Red to Green Talks: Plastic’s Toxicity

In this very special series, we are sharing excerpts from Season 2 of the excellent Red to Green Podcast created by host and future food enthusiast Marina Schmidt. The show features in-depth conversations about the intersection of the food tech industry and sustainability. Season 2, titled ‘Plastic Alternatives’, is dedicated to the world of food packaging with a focus on exploring alternatives to fossil fuel plastic materials and solutions.

How toxic are our plastic products and what impacts does this have?

The below conversation is an excerpt from Red To Green Season 2, Episode 2: Bio-degradable, Compostable, or Recyclable? The Differences and Misconceptions. In this episode, Marina Schmidt, founder of Red to Green Solutions talks to Julia Goldstein the author of the book, Material Value which was a finalist in the 2019 San Francisco writers contest.

Audio transcript by Descript, with edits by Anya Roschke.

Marina: Let’s touch a bit on plastic’s toxicity. I was very shocked to read in your book, how hard it is actually for manufacturers to evaluate the toxicity of different, let’s say ingredients and that attempts to actually create these, red lists of toxic materials have failed.

Could you elaborate a little bit about how toxic the plastic products are that we may use in contact with our food?

Julia: That can be a really difficult thing to determine. And you mentioned these different lists. I interviewed someone who said yes, he looked at a bunch of different lists and there are some things that are obviously toxic like lead cadmium. Everybody agrees, but there’s a lot of things where there are contaminants that will be listed on one list, but not another. How do you really know? And the other question is how much is allowed. There will be government regulations that say you can have a certain amount of a contaminant and then it’s safe, but is it really safe? I think a lot of the trouble is in doing the testing. I mean, it’s definitely possible in a lab to measure what different chemical compounds are in plastic, but quantifying what are the real human health risks? Because in doing studies, there are so many different variables. People are exposed to so many different things in their day to day life.

How do you know that their cancer was caused by some specific thing? That came up with these perfluorochemicals perfluorocarbons. They’re jointly known as PFS chemicals and they’re used in making stuff like Teflon. They were being released into water streams all over and there was a huge many, many years-long legal challenges. To say, can we prove that these illnesses that people had were a result of exposure to these chemicals, even though you could tell, these chemicals were present in at least 10 times larger concentrations than are supposedly safe, but can you prove that their condition was because of that and not something else?

That’s one of the difficult pieces because a lot of the health issues are not the plastic itself, it’s the additives that are put into them, creating the plastic’s toxocity while trying to improve their properties. They make them flow better so they can be more easily manufactured into products. They make them fire-resistant, other types of things that are helpful but are actually dangerous to human health.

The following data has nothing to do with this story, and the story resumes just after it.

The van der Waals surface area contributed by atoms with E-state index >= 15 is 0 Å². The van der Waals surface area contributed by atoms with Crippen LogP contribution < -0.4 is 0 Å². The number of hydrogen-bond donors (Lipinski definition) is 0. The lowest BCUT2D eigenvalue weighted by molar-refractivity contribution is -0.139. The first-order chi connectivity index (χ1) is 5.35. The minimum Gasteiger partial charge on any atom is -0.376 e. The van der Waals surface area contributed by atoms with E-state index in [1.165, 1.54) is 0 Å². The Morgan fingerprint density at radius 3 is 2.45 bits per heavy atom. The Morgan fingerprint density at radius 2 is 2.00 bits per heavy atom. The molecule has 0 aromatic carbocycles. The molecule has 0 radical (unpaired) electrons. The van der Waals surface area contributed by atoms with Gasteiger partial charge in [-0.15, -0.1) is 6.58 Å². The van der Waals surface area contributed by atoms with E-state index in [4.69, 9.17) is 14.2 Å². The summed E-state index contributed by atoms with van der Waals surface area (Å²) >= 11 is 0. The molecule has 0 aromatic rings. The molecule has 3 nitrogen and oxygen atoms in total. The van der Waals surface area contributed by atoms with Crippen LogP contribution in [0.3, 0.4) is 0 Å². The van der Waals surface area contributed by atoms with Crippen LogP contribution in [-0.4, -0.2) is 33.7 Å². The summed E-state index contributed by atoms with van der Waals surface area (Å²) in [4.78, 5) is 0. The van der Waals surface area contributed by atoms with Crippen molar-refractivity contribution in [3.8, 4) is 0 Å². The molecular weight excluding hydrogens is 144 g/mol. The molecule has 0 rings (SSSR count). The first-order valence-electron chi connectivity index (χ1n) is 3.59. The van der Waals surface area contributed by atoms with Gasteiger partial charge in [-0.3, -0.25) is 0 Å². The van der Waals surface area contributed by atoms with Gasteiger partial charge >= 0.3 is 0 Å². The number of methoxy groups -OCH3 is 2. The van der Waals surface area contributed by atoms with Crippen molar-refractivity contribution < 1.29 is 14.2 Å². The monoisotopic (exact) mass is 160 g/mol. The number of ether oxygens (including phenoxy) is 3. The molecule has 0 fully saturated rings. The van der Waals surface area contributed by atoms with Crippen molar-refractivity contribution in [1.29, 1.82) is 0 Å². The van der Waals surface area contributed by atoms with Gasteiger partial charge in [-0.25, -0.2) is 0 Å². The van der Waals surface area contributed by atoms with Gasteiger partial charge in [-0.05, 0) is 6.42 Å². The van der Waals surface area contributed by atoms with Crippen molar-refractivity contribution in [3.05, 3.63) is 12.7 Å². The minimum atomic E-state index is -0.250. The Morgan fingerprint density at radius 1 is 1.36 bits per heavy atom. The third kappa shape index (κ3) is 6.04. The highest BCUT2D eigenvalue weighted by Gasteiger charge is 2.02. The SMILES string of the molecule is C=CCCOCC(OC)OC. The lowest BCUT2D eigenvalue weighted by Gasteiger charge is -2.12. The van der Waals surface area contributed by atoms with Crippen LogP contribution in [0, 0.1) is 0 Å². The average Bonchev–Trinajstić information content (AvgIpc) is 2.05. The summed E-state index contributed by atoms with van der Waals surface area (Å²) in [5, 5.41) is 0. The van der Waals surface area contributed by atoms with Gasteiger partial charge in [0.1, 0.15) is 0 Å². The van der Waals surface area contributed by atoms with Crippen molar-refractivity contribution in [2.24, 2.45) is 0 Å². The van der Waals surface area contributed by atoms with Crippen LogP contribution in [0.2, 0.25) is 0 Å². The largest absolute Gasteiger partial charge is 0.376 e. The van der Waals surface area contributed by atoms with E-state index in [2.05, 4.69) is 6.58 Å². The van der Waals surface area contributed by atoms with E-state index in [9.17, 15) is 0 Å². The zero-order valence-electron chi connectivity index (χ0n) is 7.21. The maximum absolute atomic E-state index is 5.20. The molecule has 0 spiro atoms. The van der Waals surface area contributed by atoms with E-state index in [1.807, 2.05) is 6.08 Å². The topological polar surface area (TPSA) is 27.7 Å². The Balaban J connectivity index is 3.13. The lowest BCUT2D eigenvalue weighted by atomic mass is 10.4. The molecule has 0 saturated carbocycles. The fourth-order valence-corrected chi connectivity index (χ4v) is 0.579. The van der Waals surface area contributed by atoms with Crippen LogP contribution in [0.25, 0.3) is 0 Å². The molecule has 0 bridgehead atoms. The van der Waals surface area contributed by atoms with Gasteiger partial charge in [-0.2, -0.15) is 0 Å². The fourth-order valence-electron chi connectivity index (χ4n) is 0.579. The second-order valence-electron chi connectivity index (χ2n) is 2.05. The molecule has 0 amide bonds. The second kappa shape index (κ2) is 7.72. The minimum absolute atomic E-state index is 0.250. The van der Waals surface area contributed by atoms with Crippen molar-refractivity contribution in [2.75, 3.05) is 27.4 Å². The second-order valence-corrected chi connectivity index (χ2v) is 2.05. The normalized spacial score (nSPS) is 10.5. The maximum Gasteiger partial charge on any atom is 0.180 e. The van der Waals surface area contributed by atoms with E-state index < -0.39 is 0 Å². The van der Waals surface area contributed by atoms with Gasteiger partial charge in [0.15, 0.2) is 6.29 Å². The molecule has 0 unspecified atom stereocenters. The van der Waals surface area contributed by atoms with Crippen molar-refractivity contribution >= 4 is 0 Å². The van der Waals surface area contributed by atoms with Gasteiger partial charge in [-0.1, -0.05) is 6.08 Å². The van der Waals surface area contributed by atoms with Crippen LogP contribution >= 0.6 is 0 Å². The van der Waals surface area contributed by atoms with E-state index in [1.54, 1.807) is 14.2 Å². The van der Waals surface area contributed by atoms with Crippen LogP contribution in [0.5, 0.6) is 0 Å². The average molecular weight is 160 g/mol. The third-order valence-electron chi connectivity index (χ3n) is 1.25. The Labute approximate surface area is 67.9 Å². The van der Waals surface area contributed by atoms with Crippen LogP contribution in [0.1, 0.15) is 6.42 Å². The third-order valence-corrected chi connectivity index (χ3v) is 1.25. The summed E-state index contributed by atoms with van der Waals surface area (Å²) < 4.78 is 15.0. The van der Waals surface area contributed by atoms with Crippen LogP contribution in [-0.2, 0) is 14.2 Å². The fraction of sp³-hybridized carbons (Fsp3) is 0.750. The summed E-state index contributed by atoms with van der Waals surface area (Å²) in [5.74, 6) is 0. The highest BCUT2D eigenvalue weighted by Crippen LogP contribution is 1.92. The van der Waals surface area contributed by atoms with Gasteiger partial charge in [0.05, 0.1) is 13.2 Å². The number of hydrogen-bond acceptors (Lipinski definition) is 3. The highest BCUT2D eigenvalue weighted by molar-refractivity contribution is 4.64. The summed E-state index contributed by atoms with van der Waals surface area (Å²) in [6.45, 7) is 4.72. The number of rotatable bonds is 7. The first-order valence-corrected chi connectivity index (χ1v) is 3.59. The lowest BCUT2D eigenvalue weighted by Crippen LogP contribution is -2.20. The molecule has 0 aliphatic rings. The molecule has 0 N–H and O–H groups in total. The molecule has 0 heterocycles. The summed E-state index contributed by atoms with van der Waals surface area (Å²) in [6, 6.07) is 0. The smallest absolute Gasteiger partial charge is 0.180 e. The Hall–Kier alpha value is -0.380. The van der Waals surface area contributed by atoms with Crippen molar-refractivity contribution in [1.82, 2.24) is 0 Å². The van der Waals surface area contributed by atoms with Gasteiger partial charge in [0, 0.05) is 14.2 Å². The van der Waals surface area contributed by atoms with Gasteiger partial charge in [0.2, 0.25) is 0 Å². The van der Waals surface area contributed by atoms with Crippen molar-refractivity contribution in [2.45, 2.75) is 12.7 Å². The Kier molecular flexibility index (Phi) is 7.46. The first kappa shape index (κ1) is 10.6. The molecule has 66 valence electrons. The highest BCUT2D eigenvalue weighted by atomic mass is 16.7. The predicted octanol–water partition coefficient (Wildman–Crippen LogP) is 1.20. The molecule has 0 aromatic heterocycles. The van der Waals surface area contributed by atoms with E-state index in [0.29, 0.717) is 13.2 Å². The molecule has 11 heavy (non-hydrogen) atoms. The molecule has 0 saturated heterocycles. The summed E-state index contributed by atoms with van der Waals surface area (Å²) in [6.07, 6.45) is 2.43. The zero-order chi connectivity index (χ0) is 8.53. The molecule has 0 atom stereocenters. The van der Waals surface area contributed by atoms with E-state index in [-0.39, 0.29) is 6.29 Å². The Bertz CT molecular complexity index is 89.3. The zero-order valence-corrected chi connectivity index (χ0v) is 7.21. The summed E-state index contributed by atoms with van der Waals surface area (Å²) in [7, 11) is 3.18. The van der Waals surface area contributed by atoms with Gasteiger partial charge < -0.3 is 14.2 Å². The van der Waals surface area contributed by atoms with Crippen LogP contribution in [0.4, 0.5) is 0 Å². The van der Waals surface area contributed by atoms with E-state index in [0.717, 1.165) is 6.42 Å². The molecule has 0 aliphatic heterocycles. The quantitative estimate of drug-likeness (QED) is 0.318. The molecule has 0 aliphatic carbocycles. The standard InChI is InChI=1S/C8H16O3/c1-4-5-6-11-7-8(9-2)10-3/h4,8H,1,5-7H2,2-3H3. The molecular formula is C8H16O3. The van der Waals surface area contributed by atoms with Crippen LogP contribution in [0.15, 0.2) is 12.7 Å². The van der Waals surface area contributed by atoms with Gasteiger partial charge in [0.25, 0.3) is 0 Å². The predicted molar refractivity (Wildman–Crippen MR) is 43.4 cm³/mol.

“A lot of the health issues are not the plastic itself, it’s the additives that are put into these plastics to improve their properties.”

Julia Goldstein

Is this avoidable?

Marina: Yeah. What would be some tips for individuals who want to avoid the risk of being exposed to plastic’s toxicity and harmful ingredients, things like not heating your plastics or not putting hot food into plastic containers. 

Julia: Definitely the issue of heating is one part of it. If you think about a Teflon pan, the Teflon coating itself is inert. The big problem with the contamination was in the process used to make it, but if it’s heated to a very high temperature, it starts releasing some of those compounds.

So that’s definitely part of it, don’t heat it extensively, but sometimes you can just choose not to use that. For example, instead of a Teflon non-stick pan, you can go back to the original nonstick cast iron. Now it’s heavy, cast iron pans are dang heavy, so there are drawbacks that way and you don’t want to just let them soak in water because they’ll rust.

So there are other things you gotta take care of. And some of it may just be choosing not to use plastic to store your food in glass instead of plastic containers. 

Marina: What about aluminium or steel?

Julia: I would say stainless steel is great for things like reusable water bottles or I think a lot of us, we’re not used to metal drinking cups. I mean, that’s what people used to have long, long ago, they would drink from metal or glass containers.

I think maybe it’s just a matter of getting used to it. 


The Red to Green Podcast is available on iTunesSpotify, and all popular podcast apps by typing in “Red to Green” in the search bar. Listen to this episode of Red to Green here.

Want more? Check out the whole Red To Green Talks series here.

Lead image courtesy of ‘cottonbro’ (Pexels).

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